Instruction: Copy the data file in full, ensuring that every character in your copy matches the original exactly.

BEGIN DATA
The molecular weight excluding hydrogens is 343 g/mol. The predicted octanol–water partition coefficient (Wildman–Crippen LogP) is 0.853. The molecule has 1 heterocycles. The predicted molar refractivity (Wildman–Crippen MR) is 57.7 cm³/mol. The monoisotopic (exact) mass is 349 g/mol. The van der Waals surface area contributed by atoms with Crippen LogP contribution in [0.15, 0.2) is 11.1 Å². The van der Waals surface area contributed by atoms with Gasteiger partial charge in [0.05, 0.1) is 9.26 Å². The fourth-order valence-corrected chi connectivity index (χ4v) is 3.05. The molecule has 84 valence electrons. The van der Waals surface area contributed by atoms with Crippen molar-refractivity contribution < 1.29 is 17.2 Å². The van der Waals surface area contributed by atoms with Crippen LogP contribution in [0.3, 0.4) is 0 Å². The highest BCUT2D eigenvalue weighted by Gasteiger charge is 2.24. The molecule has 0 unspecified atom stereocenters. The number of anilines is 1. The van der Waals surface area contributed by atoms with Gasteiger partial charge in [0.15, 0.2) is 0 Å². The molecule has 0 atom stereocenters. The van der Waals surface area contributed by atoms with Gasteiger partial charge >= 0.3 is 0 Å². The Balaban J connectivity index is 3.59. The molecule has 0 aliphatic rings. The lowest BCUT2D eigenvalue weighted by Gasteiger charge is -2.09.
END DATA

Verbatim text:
The molecular weight excluding hydrogens is 343 g/mol. The predicted octanol–water partition coefficient (Wildman–Crippen LogP) is 0.853. The molecule has 1 heterocycles. The predicted molar refractivity (Wildman–Crippen MR) is 57.7 cm³/mol. The monoisotopic (exact) mass is 349 g/mol. The van der Waals surface area contributed by atoms with Crippen LogP contribution in [0.15, 0.2) is 11.1 Å². The van der Waals surface area contributed by atoms with Gasteiger partial charge in [0.05, 0.1) is 9.26 Å². The fourth-order valence-corrected chi connectivity index (χ4v) is 3.05. The molecule has 84 valence electrons. The van der Waals surface area contributed by atoms with Crippen molar-refractivity contribution < 1.29 is 17.2 Å². The van der Waals surface area contributed by atoms with Crippen LogP contribution in [0.3, 0.4) is 0 Å². The highest BCUT2D eigenvalue weighted by Gasteiger charge is 2.24. The molecule has 0 unspecified atom stereocenters. The number of anilines is 1. The van der Waals surface area contributed by atoms with Gasteiger partial charge in [0.15, 0.2) is 0 Å². The molecule has 0 atom stereocenters. The van der Waals surface area contributed by atoms with Gasteiger partial charge >= 0.3 is 0 Å². The Balaban J connectivity index is 3.59. The molecule has 0 aliphatic rings. The lowest BCUT2D eigenvalue weighted by Gasteiger charge is -2.09.